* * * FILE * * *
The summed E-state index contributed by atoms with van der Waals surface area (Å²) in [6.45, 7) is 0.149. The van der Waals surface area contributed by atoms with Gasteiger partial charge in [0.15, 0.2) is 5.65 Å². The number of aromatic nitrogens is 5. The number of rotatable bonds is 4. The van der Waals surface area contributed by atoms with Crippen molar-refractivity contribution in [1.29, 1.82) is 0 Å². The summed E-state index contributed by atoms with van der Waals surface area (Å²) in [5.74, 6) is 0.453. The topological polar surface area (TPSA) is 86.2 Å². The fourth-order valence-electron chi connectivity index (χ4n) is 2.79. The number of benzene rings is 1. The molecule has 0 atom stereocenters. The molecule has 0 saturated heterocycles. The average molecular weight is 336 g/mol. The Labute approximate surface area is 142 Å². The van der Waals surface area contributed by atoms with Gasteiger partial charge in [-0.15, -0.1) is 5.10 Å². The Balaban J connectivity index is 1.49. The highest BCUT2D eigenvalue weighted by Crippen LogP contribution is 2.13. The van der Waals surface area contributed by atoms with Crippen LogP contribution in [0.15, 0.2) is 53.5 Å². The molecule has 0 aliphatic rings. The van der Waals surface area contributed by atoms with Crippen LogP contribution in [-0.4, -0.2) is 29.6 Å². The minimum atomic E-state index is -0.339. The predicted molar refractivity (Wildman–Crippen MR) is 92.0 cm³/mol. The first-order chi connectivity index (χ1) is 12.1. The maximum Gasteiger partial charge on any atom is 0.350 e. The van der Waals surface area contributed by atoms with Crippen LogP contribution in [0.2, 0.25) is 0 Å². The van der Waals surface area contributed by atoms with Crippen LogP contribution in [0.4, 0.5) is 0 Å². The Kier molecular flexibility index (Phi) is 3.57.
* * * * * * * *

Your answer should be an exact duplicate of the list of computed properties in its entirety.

The summed E-state index contributed by atoms with van der Waals surface area (Å²) in [6.45, 7) is 0.149. The van der Waals surface area contributed by atoms with Gasteiger partial charge in [0.15, 0.2) is 5.65 Å². The number of aromatic nitrogens is 5. The number of rotatable bonds is 4. The van der Waals surface area contributed by atoms with Crippen molar-refractivity contribution in [1.29, 1.82) is 0 Å². The summed E-state index contributed by atoms with van der Waals surface area (Å²) in [5.74, 6) is 0.453. The topological polar surface area (TPSA) is 86.2 Å². The fourth-order valence-electron chi connectivity index (χ4n) is 2.79. The number of benzene rings is 1. The molecule has 0 atom stereocenters. The molecule has 0 saturated heterocycles. The average molecular weight is 336 g/mol. The Labute approximate surface area is 142 Å². The van der Waals surface area contributed by atoms with Gasteiger partial charge in [-0.15, -0.1) is 5.10 Å². The Balaban J connectivity index is 1.49. The highest BCUT2D eigenvalue weighted by Crippen LogP contribution is 2.13. The van der Waals surface area contributed by atoms with Crippen LogP contribution in [0.15, 0.2) is 53.5 Å². The molecule has 0 aliphatic rings. The van der Waals surface area contributed by atoms with Crippen LogP contribution in [-0.4, -0.2) is 29.6 Å². The minimum atomic E-state index is -0.339. The predicted molar refractivity (Wildman–Crippen MR) is 92.0 cm³/mol. The first-order chi connectivity index (χ1) is 12.1. The maximum Gasteiger partial charge on any atom is 0.350 e. The van der Waals surface area contributed by atoms with Crippen LogP contribution in [0.2, 0.25) is 0 Å². The van der Waals surface area contributed by atoms with Crippen LogP contribution in [0.4, 0.5) is 0 Å². The Kier molecular flexibility index (Phi) is 3.57.